Monday, June 4, 2012

Certified John Foster in PADI Open Water, May 31-June 2, 2012 in Musandam with Nomad Ocean Adventure

My logged dives #1120-1123

One of the other boats went to Ras Morovi and Ras Sanut on this clear-diving weekend and posted this video on YouTube, to give you some idea of what good vis looks like in Musandam:

On the weekend of Thursday May 31 through Saturday June 2, 2012, I did a PADI open water course one-on-one with John Foster, whom I met first time on the Thursday. That was our first encounter because John had decided to do the elearning beforehand and get the wet parts done in a weekend at Nomad Ocean Adventure.  NOA still offers the course for 1800 when students arrive having prepared the elearning in advance.  The elearning course with PADI is about $130 and 1800 dirhams is less than $500 but that includes 2 nights accommodation and 2 buffet meals of Mauritian flavor, plus two days of continental breakfast (with unlimited tea and instant coffee) two substantial lunches on the boat between the two ocean dives each day, all of that diving and all equipment and tanks for diving and training in ocean and pool, and a nice family ambience, plus a fee for the instructor that pretty much covers diving and accommodation for the instructor and his spouse, so it makes a great weekend for Bobbi and I at a break-even deal in return for services rendered.

The services rendered are quite pleasant this time of year.  There are times in winter when the pool is 15 degrees centigrade, and getting through the modules and out of the pool is the best part, but in June evening temperatures are still pleasant in UAE, and the pool is like a warm bath with no need for wetsuits.  John was an ex-water polo player who was quite at home in pools, so all of the pool training was a matter of going through the motions with him, no delaying surprises, followed by joining his friends by the side of the pool and accepting offers of what was in their cool box.  He’d brought along his wife, Naomi, a PADI advanced diver who was snorkeling with us this weekend, and three friends of theirs, Mark, an advanced diver, and Emma and Helen, two young ladies, certified o/w with a few dozen dives between them.  All were teachers at Al Khubairat school in Abu Dhabi, where Rachel works, and where I’d trained a number of teachers there already and was getting some nice referrals.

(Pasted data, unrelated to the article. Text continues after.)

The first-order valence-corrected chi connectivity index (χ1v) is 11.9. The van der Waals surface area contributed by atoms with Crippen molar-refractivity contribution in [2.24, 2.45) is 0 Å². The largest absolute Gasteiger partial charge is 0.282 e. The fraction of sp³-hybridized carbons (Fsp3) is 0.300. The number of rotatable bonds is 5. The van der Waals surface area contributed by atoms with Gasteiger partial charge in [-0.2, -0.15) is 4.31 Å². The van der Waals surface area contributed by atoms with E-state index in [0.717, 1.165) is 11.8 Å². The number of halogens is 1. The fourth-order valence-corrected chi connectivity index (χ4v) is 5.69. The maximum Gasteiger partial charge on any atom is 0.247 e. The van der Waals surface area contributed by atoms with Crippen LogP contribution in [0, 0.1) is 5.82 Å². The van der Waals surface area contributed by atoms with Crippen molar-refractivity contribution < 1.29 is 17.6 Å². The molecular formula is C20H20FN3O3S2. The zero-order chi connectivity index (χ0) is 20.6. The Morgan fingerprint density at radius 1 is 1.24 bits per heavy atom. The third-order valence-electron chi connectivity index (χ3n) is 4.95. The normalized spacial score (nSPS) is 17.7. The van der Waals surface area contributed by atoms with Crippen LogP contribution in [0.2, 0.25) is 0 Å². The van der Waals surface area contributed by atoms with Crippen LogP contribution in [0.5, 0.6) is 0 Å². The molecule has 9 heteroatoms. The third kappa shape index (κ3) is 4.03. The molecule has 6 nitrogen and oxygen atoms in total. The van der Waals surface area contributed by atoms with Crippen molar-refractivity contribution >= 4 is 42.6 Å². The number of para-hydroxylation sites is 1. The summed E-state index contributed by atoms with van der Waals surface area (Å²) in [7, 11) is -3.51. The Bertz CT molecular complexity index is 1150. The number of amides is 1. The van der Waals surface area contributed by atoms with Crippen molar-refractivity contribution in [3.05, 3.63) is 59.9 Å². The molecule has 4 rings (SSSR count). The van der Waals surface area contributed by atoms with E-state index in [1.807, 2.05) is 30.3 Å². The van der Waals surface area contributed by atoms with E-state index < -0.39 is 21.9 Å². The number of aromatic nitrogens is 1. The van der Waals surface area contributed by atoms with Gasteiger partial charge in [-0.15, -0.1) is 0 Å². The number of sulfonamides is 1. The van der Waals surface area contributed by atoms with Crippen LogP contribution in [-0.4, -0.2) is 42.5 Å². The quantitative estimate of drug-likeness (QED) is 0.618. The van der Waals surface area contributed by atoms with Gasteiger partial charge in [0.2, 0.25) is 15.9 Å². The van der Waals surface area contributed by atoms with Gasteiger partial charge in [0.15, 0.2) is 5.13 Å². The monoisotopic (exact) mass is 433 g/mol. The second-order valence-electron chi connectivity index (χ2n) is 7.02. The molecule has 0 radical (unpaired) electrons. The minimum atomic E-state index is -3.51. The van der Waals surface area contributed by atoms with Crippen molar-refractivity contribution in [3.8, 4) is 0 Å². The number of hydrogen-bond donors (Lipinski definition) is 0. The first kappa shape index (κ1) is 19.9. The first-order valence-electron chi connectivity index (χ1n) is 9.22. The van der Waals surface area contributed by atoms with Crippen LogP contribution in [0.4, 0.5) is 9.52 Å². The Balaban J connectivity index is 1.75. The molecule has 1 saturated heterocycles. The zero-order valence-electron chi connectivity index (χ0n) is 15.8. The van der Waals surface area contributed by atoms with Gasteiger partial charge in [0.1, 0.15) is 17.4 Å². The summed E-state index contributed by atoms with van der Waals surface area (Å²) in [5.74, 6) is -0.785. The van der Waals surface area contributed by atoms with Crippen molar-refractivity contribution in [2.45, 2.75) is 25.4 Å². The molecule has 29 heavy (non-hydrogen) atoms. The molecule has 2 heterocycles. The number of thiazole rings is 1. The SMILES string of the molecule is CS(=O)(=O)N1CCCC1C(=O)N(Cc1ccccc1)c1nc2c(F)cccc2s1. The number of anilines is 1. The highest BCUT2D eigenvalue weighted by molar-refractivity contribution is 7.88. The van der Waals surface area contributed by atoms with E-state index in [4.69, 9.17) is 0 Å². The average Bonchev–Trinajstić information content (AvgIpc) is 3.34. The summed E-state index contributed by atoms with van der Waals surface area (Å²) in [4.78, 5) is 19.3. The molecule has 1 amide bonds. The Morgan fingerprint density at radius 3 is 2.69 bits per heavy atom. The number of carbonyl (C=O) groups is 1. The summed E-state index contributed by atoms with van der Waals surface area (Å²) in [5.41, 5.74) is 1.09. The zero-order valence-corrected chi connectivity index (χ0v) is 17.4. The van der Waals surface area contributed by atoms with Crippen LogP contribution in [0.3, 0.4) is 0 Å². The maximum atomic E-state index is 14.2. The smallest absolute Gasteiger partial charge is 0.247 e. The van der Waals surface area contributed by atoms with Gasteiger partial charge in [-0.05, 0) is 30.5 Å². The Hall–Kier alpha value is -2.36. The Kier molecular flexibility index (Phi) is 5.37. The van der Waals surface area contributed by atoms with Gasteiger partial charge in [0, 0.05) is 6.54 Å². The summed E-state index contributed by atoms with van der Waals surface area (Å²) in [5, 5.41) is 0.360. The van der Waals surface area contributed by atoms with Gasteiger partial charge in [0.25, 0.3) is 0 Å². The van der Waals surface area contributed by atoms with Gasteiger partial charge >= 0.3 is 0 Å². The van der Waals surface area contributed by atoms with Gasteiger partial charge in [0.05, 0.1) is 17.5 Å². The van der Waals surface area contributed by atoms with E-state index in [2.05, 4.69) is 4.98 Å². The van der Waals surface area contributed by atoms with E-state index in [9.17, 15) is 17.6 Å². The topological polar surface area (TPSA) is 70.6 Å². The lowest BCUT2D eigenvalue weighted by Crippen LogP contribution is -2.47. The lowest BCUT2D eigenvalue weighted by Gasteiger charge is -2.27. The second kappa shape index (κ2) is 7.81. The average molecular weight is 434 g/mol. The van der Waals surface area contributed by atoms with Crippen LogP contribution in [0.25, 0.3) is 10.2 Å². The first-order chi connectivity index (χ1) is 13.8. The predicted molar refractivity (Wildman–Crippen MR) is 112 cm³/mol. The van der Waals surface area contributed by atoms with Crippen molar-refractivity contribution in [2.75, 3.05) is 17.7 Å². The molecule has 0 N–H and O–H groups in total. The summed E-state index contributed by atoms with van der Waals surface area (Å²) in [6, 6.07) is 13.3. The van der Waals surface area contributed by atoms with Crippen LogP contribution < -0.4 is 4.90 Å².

We did our first pool module before dinner Thursday evening and agreed to meet for breakfast at 6:30 and get in the pool at 7:00 to knock out the remaining 2 pool sessions that a student must complete before doing a second dive in the ocean, planned that day, so we needed to complete the course through module 3 in the pool.  This went well, and we were done by 9 a.m., in plenty of time for us to have more coffee and wait for word that our boat was ready and we could go down and board.

While waiting I went online and found the CALL for papers for the next TESOL conference in Dallas.  I was told at work last week that I would be a good candidate for funding to such conferences.  Having paid my own way to the one in Philadelphia in March, I had not planned to submit a proposal to the next one, but with this new knowledge, I’d jotted down a proposal in the car on the way to the dive center, and that morning I found that the CFP was still open and would be until midnight that night.  Meantime we got the word we were waiting for and headed to the harbor.

The boat motored us up to Ras Morovi, which Aliona had selected as our first dive. In addition to my open water student, she had 4 DSD (discover scuba) divers.  It was funny to see her in the water holding one from sinking, and reaching down to catch another on the way down.  She literally had her hands full, but she’s tall and confident, and always manages competently. She gives the impression on Facebook that she feels quite lucky to have such an agreeable job.